See his works, ed. by T. Birch (6 vol., 1772; repr. 1965-66); biography by R. E. W. Maddison (1969); study by M. B. Hall (1958, repr. 1968).
(born Jan. 25, 1627, Lismore Castle, County Waterford, Ire.—died Dec. 31, 1691, London, Eng.) Irish-born English chemist and natural philosopher. The son of Richard Boyle, the “Great Earl of Cork” (1566–1643), he settled at Oxford in 1654 and, with his assistant Robert Hooke, began his pioneering experiments on the properties of gases, including those expressed in Boyle's law (see gas laws). He demonstrated the physical characteristics of air, showing that it is necessary in combustion, respiration, and sound transmission. In The Sceptical Chymist (1661) he attacked Aristotle's theory of the four elements (earth, air, fire, and water), espousing a corpuscular view of matter that presaged the modern theory of chemical elements. A founding member of the Royal Society of London, he achieved great renown in his lifetime. His brother Roger Boyle, earl of Orrery (1621–79), was a general under Oliver Cromwell but eventually helped secure Ireland for Charles II.
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For a fixed amount of gas kept at a fixed temperature, P and V are inversely proportional (while one increases, the other decreases).
Boyle's Law is named after the Irish natural philosopher Robert Boyle (Lismore, County Waterford, 1627-1691) who was the first to publish it in 1662. The relationship between pressure and volume was brought to the attention of Boyle by two friends and amateur scientists, Richard Towneley and Henry Power, who discovered it. Boyle confirmed their discovery through experiments and published the results. According to Robert Gunther and other authorities, Boyle's assistant Robert Hooke, who built the experimental apparatus, may well have helped to quantify the law; Hooke was accounted a more able mathematician than Boyle. Hooke also developed the improved vacuum pumps necessary for the experiments. The French physicist Edme Mariotte (1620-1684) discovered the same law independently of Boyle in 1676, so this law may be referred to as Mariotte's or the Boyle-Mariotte law.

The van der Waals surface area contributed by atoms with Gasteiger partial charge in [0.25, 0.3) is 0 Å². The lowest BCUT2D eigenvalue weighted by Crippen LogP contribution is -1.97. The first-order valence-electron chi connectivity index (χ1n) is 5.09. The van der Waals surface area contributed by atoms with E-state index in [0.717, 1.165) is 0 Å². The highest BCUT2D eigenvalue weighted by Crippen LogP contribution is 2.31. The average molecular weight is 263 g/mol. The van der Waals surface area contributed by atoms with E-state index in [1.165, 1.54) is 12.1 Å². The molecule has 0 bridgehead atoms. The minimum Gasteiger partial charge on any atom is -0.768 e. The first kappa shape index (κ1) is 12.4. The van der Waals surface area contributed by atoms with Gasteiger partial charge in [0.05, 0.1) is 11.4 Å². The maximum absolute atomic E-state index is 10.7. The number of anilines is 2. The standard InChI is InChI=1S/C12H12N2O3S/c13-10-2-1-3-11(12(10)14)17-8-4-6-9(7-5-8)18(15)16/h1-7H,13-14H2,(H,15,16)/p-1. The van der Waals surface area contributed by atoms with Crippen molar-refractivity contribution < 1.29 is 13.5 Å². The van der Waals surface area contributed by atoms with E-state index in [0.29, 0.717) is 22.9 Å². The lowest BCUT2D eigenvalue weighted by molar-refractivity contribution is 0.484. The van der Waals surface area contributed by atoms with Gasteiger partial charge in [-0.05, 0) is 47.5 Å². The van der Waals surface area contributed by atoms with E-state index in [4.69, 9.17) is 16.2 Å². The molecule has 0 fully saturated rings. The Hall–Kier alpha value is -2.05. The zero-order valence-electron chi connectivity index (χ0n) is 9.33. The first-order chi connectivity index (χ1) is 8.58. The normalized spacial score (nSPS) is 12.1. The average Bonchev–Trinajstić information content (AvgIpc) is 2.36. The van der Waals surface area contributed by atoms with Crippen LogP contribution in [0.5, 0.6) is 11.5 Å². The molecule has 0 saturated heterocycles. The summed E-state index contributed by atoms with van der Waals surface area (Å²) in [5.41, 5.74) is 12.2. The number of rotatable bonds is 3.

Most gasses behave like ideal gasses at moderate pressures and temperatures. The limited technology of the 1600s could not produce high pressures or low temperatures. Hence, the law was not likely to have deviations at the time of publication. As improvements in technology permitted higher pressures and lower temperatures, deviations from the ideal gas behavior would become noticeable, and the relationship between pressure and volume can only be accurately described employing real gas theory. The deviation is expressed as the compressibility factor.
Robert Boyle (and Edme Mariotte) derived the law solely on experimental grounds. The law can also be derived theoretically based on the presumed existence of atoms and molecules and assumptions about motion and perfectly elastic collisions (see kinetic theory of gases). These assumptions were met with enormous resistance in the positivist scientific community at the time however, as they the seen as purely theoretical constructs for which there was not the slightest observational evidence.
Daniel Bernoulli in 1738 derived Boyle's law using Newton's laws of motion with application on a molecular level. It remained ignored until around 1845, when John Waterston published a paper building the main precepts of kinetic theory; this was rejected by the Royal Society of England. Later works of James Prescott Joule, Rudolf Clausius and in particular Ludwig Boltzmann firmly established the kinetic theory of gases and brought attention to both the theories of Bernoulli and Waterston.
The debate between proponents of Energetics and Atomism led Boltzmann to write a book in 1898, which endured criticism up to his suicide in 1901. Albert Einstein in 1905 showed how kinetic theory applied to the Brownian motion of a fluid-suspended particle, which was confirmed in 1908 by Jean Perrin.
So long as temperature remains constant at the same value the same amount of energy given to the system persists throughout its operation and therefore, theoretically, the value of k will remain constant. However, due to the derivation of pressure as perpendicular applied force and the probabilistic likelihood of collisions with other particles through collision theory, the application of force to a surface may not be infinitely constant for such values of k, but will have a limit when differentiating such values over a given time.
Forcing the volume V of the fixed quantity of gas to increase, keeping the gas at the initially measured temperature, the pressure p must decrease proportionally. Conversely, reducing the volume of the gas increases the pressure.
Boyle's law is commonly used to predict the result of introducing a change, in volume and pressure only, to the initial state of a fixed quantity of gas. The "before" and "after" volumes and pressures of the fixed amount of gas, where the "before" and "after" temperatures are the same (heating or cooling will be required to meet this condition), are related by the equation: